Cape Town - If you're travelling long-haul in the next few days and feeling slightly apprehensive you're surely not alone - leaving the questions how safe are the various airport hubs across the globe and what are authorities doing about it?
Tuesday's hijacking of an EgyptAir flight from Cairo to Alexandria is said to be a rare event, as Statista data shows heightened airport security measures including x-ray machines and metal detectors have dramatically reduced incidents - but it is still disconcerting to note that in most airports across the world, it really is only the air-side part that is tightly controlled.
This was horrifically apparent in the recent Islamic State bombing in the departure hall of Brussel's Zaventem airport which killed at least 30 people - with the airport only partially restarting its operations this week.
You will find more statistics at Statista
Needless to say these sorts of events can be quite traumatic for all parties concerned, albeit this rather bizarre reaction, putting most travellers on high alert.
While no apparent terror threat exists in South Africa, a notable incident was when a group protesting poor service delivery managed to dump a bucket load of human waste at the drop-and-go entrance of Cape Town International Airport back in 2013.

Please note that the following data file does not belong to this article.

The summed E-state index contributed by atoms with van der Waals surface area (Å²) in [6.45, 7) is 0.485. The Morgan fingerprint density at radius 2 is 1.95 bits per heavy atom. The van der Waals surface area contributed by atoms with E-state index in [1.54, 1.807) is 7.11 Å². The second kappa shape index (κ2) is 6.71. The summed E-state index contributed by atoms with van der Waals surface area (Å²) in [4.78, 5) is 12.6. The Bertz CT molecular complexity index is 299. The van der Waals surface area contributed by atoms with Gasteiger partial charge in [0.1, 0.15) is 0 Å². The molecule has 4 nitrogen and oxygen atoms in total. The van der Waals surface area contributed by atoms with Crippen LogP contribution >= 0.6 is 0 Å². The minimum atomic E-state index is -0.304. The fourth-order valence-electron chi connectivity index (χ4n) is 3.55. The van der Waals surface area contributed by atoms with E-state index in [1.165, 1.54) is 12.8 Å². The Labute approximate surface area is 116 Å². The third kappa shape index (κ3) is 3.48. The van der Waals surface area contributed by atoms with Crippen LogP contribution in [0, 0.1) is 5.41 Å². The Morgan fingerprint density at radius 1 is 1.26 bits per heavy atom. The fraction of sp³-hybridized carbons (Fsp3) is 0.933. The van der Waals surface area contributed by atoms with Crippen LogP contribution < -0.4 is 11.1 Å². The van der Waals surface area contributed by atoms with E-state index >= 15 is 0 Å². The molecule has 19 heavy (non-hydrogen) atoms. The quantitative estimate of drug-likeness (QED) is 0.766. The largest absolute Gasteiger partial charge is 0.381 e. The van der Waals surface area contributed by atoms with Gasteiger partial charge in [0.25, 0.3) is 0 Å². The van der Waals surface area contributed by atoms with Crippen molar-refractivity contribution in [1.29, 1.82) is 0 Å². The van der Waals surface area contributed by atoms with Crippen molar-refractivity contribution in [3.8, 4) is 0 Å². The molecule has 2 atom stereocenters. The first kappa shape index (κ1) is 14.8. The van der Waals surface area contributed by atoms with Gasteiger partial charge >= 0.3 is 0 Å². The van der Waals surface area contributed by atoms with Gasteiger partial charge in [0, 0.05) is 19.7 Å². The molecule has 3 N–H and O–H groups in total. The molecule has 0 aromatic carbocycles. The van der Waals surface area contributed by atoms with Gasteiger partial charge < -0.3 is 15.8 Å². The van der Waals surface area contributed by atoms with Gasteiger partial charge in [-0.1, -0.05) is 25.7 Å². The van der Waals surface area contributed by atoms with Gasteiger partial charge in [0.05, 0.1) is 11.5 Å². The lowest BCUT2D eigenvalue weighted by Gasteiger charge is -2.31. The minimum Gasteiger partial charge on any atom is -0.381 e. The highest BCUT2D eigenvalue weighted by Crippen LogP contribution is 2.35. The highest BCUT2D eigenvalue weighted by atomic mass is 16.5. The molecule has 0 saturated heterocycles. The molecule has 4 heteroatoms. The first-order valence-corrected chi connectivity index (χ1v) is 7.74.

Airports Company South Africa (Acsa) spokesperson Colin Naidoo told Traveller24 in an official statement that due to the sensitive nature of strategies to combat crime and terrorist acts, ACSA cannot publicly share details around security measures or whether it has increased measures around SA's airports in light of the recent events.
In February reports alleged that security at OR Tambo International Airport had been "compromised" due to upgrade electronic perimeter monitoring systems.
According to the SACAA, it continuously reviews security measures at SA's airports to "ensure that they meet both local and international legislative requirements".
"At this point in time, OR Tambo International Airport meets the requirements as laid down in our legislation," SACAA Executive Corporate Services, Phindiwe Gwebu told Traveller24.
'Biggest threat at SA's airport is fraud and corruption'
Tourism Business Council of South Africa’s (TBCSA) Tourism Safety Initiative (TSI), in operation since 2007 and actively focused on the analysis of information related to safety and security incident related to tourism, says data shows the biggest challenge facing SA's tourism industry is "corruption and fraud" from a safety and security point of view and this is not just prevalent at the airports.
"It is important to highlight that this is not unique to South Africa as we do know that many other tourist destinations are facing similar challenges," says Kagiso Mosue, Spokesperson for TBCSA.
While TSI says crime is not its core business, the analysis is important as it allows them to pick up trends and patterns on incidences of safety and security allowing them to feed it back to the intelligence of the police to help them improve measures as well as prosecutions.
Global Safety Measures improved:
Following the traumatic incidents of the last two week, Reuters reports several countries have tightened or reviewed its airport security.